was made one of the eighteen marshals of France, and, from June 1804 to September 1805, acted as governor of the recently-occupied Hanover. During the campaign of 1805, Bernadotte with an army corps from Hanover co-operated in the great movement which resulted in the shutting up of Mack in Ulm. He was rewarded for his services at Austerlitz (December 2, 1805) by the principality of Ponte Corvo (June 5, 1806), but during the campaign against Prussia, the same year, was severely reproached by Napoleon for not participating with his army corps in the battles of Jena and Auerstädt, though close at hand. In 1808, as governor of the Hanse towns, he was to have directed the expedition against Sweden, via the Danish islands, but the plan came to nought because of the want of transports and the defection of the Spanish contingent. In the war against Austria, Bernadotte led the Saxon contingent at the battle of Wagram, on which occasion, on his own initiative he issued an order of the day, attributing the victory principally to the valour of his Saxons, which Napoleon at once disavowed.
Bernadotte, considerably piqued, thereupon returned to Paris, where the council of ministers entrusted him with the defence of the Netherlands against the English. In 1810 he was about to enter upon his new post of governor of Rome when he was, unexpectedly, elected successor to the Swedish throne, partly because a large part of the Swedish army, in view of future complications with Russia, were in favour of electing a soldier, and partly because Bernadotte was very popular in Sweden, owing to the kindness he had shown to the Swedish prisoners during the late war with Denmark. The matter was decided by one of the Swedish couriers, Baron Karl Otto Mörner, who, entirely on his own initiative, offered the succession to the Swedish crown to Bernadotte. Bernadotte communicated Mörner’s offer to Napoleon, who treated the whole affair as an absurdity. Bernadotte thereupon informed Mörner that he would not refuse the honour if he were duly elected. Although the Swedish government, amazed at Mörner’s effrontery, at once placed him under arrest on his return to Sweden, the candidature of Bernadotte gradually gained favour there, and, on the 21st of August 1810, he was elected crown-prince.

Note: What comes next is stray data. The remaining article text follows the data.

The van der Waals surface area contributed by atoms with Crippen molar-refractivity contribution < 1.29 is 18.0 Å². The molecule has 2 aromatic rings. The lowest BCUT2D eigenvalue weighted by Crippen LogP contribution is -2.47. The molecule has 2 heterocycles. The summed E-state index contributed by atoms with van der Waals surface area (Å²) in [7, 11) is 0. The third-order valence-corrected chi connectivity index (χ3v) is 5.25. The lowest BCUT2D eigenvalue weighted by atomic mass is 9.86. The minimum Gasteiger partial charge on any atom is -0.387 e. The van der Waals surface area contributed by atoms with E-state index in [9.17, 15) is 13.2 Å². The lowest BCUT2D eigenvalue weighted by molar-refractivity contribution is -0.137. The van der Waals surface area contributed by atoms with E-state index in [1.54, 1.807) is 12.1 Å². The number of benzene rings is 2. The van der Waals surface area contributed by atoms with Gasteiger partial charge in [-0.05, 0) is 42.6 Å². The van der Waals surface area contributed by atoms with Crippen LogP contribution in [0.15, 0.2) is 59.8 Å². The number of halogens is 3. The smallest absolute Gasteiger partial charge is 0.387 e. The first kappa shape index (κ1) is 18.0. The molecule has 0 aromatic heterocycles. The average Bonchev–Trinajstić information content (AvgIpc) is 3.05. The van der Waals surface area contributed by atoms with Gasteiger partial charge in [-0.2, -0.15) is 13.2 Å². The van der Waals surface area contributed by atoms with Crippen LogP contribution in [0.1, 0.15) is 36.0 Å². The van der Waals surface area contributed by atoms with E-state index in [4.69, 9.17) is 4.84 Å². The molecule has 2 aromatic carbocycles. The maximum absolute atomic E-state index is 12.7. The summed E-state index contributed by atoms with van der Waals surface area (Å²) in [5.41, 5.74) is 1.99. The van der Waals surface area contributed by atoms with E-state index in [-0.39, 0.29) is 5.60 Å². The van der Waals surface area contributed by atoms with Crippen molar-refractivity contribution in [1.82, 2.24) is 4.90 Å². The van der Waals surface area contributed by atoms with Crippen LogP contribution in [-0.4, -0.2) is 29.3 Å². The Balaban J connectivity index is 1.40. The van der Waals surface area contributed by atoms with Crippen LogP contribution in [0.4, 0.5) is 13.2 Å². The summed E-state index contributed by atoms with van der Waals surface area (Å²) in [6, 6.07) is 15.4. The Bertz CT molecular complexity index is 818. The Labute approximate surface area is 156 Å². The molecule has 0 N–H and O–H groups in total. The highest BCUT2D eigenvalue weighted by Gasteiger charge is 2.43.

On the 2nd of November Bernadotte made his solemn entry into Stockholm, and on the 5th he received the homage of the estates and was adopted by Charles XIII. under the name of Charles John. The new crown-prince was very soon the most popular and the most powerful man in Sweden. The infirmity of the old king and the dissensions in the council of state placed the government, and especially the control of foreign affairs, entirely in his hands. The keynote of his whole policy was the acquisition of Norway, a policy which led him into many tortuous ways (see Sweden: History), and made him a very tricky ally during the struggle with Napoleon in 1813. Great Britain and Prussia very properly insisted that Charles John’s first duty was to them, the former power rigorously protesting against the expenditure of her subsidies on the nefarious Norwegian adventure before the common enemy had been crushed. After the defeats of Lützen and Bautzen, it was the Swedish crown-prince who put fresh heart into the allies; and at the conference of Trachenberg he drew up the general plan for the campaign which began after the expiration of the truce of Pläswitz. Though undoubtedly sparing his Swedes unduly, to the just displeasure of the allies, Charles John, as commander-in-chief of the northern army, successfully defended the approaches to Berlin against Oudinot in August and against Ney in September; but after Leipzig he went his own way, determined at all hazards to cripple Denmark and secure Norway. For the events which led to the union of Norway and Sweden, see Sweden: History and Norway: History. As unional king, Charles XIV. (who succeeded to that title in 1818 on the death of Charles XIII.) was popular in both countries. Though his ultra-conservative views were detested, and as far as possible opposed (especially after 1823), his dynasty was never in serious danger, and Swedes and Norsemen alike were proud of a monarch with a European reputation. It is true that the Riksdag of 1840 meditated compelling him to abdicate, but the storm blew over and his jubilee was celebrated with great enthusiasm in 1843. He died at Stockholm on the 8th of March 1844. His reign was one of uninterrupted peace, and the great material development of the two kingdoms during the first half of the 19th century was largely due to his energy and foresight.